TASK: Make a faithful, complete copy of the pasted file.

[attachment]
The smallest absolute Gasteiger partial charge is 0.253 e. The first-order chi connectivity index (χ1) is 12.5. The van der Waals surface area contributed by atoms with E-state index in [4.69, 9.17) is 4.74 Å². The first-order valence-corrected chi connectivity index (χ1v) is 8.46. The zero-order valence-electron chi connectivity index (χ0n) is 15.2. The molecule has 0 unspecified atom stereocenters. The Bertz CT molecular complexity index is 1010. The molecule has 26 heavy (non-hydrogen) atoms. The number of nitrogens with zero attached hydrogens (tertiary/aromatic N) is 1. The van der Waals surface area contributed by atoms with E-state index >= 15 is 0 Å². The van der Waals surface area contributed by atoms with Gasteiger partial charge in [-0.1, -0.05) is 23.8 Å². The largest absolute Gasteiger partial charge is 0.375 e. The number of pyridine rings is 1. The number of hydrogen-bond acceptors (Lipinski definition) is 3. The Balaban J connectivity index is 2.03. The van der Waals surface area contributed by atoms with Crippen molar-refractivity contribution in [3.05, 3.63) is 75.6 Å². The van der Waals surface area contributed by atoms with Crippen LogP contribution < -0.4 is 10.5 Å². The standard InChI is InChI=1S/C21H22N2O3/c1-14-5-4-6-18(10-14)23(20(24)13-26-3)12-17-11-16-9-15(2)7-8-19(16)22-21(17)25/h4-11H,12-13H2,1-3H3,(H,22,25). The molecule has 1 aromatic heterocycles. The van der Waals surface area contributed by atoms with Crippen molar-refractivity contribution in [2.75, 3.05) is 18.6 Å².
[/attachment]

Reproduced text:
The smallest absolute Gasteiger partial charge is 0.253 e. The first-order chi connectivity index (χ1) is 12.5. The van der Waals surface area contributed by atoms with E-state index in [4.69, 9.17) is 4.74 Å². The first-order valence-corrected chi connectivity index (χ1v) is 8.46. The zero-order valence-electron chi connectivity index (χ0n) is 15.2. The molecule has 0 unspecified atom stereocenters. The Bertz CT molecular complexity index is 1010. The molecule has 26 heavy (non-hydrogen) atoms. The number of nitrogens with zero attached hydrogens (tertiary/aromatic N) is 1. The van der Waals surface area contributed by atoms with E-state index >= 15 is 0 Å². The van der Waals surface area contributed by atoms with Gasteiger partial charge in [-0.1, -0.05) is 23.8 Å². The largest absolute Gasteiger partial charge is 0.375 e. The number of pyridine rings is 1. The number of hydrogen-bond acceptors (Lipinski definition) is 3. The Balaban J connectivity index is 2.03. The van der Waals surface area contributed by atoms with Crippen molar-refractivity contribution in [3.05, 3.63) is 75.6 Å². The van der Waals surface area contributed by atoms with Crippen LogP contribution < -0.4 is 10.5 Å². The standard InChI is InChI=1S/C21H22N2O3/c1-14-5-4-6-18(10-14)23(20(24)13-26-3)12-17-11-16-9-15(2)7-8-19(16)22-21(17)25/h4-11H,12-13H2,1-3H3,(H,22,25). The molecule has 1 aromatic heterocycles. The van der Waals surface area contributed by atoms with Crippen molar-refractivity contribution in [2.75, 3.05) is 18.6 Å².